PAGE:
What’s this thing with technical support mails? And why do most of us end up making such a great mess of them?
They’re always too long, boring or just downright confusing.
As someone in tech support, I’ve had my fair share of support conversations ranging from terrible to occasionally hilarious. And while I’m sure everyone has, at some point or the other, quibbled over phrasing so that they don’t sound too apologetic or aggressive, it still doesn’t account for some of the mind-boggling ways in which some people mess up.
So here is a curated list of things you should remember when you’re composing that great support response –
1. Examine the problem from every point of view
I know, I know, this is about as obvious as it gets. But you’d be surprised at the number of times customers call tech support and the guys at the other end just refuse to listen.
I’ve seen reps who just assume that customers know as much about their products/space as they do. And when they build on this assumption, all hell breaks loose. The easiest way to get it right is by reading over the complaint, over and over again. Three to four iterations later, you’ll get a clear picture of the situation. Try it and you’ll be able to see yourself how often your initial assumptions can end up being wrong.
2. Try the solution out yourself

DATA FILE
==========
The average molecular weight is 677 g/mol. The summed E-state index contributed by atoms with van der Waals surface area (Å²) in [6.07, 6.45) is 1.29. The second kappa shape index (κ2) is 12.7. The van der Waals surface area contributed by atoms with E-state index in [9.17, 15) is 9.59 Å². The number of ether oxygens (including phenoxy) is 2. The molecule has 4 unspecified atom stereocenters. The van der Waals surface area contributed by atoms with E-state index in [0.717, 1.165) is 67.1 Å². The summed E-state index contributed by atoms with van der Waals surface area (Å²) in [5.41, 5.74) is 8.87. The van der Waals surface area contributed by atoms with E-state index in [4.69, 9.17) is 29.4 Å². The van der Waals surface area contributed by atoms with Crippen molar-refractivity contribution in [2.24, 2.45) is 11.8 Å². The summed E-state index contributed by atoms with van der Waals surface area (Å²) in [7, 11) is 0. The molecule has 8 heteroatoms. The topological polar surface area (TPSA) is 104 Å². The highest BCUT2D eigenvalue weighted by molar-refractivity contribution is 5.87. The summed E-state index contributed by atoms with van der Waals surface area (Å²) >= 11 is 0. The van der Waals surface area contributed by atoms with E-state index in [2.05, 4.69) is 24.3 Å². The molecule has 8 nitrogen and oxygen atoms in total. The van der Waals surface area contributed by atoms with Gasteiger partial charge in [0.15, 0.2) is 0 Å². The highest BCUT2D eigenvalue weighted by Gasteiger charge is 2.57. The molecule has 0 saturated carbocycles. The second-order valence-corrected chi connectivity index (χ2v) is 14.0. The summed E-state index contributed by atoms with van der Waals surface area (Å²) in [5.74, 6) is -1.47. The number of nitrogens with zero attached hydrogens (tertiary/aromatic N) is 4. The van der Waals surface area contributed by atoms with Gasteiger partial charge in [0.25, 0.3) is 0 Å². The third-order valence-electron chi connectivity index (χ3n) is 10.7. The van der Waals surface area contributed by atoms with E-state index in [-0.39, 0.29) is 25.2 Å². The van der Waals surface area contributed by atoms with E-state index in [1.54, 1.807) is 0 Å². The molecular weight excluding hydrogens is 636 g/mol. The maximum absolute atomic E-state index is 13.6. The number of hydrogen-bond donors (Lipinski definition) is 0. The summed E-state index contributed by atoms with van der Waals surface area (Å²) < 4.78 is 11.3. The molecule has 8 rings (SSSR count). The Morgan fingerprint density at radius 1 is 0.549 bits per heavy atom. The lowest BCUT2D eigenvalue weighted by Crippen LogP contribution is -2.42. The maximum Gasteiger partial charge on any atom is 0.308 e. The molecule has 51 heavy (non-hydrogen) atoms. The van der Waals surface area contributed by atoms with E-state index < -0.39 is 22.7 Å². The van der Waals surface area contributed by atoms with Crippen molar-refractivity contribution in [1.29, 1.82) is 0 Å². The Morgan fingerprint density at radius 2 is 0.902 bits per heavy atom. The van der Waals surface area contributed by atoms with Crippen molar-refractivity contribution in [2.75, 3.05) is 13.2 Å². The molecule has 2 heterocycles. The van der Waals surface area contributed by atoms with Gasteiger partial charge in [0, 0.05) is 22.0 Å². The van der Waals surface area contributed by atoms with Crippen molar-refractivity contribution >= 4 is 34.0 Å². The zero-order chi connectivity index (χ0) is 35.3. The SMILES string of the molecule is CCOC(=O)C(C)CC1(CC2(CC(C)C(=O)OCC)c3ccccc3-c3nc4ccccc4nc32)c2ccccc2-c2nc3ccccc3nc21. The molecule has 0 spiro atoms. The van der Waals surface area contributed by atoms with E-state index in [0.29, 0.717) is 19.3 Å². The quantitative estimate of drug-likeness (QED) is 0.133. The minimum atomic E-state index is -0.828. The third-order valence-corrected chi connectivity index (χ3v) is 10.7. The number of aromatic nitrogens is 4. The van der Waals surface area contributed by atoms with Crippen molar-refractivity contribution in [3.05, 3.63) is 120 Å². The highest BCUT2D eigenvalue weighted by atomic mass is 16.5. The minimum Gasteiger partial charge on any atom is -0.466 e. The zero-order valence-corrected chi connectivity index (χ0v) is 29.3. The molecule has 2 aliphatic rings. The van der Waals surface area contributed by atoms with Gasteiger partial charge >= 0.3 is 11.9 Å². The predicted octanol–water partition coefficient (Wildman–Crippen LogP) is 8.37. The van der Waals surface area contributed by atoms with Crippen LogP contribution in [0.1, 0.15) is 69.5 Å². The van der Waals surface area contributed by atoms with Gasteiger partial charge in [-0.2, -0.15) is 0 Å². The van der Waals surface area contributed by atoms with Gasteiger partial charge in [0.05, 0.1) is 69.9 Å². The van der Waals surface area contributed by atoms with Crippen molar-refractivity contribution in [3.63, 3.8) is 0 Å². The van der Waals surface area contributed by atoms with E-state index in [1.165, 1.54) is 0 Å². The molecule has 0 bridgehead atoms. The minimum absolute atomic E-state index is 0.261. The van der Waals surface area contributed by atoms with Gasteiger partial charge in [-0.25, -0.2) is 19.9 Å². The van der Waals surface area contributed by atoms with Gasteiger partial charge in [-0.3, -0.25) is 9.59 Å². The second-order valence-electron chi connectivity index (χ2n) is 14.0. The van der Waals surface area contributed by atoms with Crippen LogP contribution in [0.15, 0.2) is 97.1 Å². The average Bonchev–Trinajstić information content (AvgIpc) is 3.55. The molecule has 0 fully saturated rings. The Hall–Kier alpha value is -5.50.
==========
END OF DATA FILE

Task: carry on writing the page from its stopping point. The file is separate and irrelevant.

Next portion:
The next time you are typing a particularly ambiguous reply, don’t validate the solution because you tried it out three months ago or someone on your developer team explained it to you. Do it yourself, see the result with your own eyes and confirm that it’s working before you hit that send button. Even the slightest missteps can, after all, turn a satisfied customer into an irate one.
3. Put yourself in their shoes
Every customer you speak to has a genuine problem. To them, the littlest of glitches could mean a critical issue that can cause bottlenecks. It is not okay for you to take them lightly just because the fix is already on the way.
So try to see the world from their eyes. Put your two-year-old canned responses to rest and get personal with them. Understand what they are going through and try to make your apologies as personal as possible. Make them a promise, that you are personally looking into the issue, and follow through until everything’s okay.
4. Check for grammatical errors
While it’s impossible for you to make sure that every email is perfect before you shoot ’em out, especially when you have dozens queuing up for your attention every other second, you need to at least try. Make it a point to go through every reply at least once before sending it. If you don’t trust yourself to spot all the errors, trust in a tool like MS Word (the Spellcheck in MS Word can be quite the Grammar Nazi) or Grammarly to spot them for you. And for your customers’ sake, stop switching between browser tabs when answering a ticket.
5. Think twice before saying no
There’s not a user in the world who, if asked what features they’d like to see added to their product, says that the product is absolutely perfect and there is nothing you can do to improve it. But as much as you’d like to oblige them all, you can’t put every request in your roadmap. All you can do is understand the client’s problem to the best of your ability and suggest workarounds based on what you know.
And even if you cannot give the feature to them, make sure you never say a hard “no”. Check with your project manager if something’s being planned, and keep them in the loop. In the meantime, they’ll appreciate the small hack.
If you feel like I’ve missed out on a very obvious tip, feel free to mention it in the comments down below.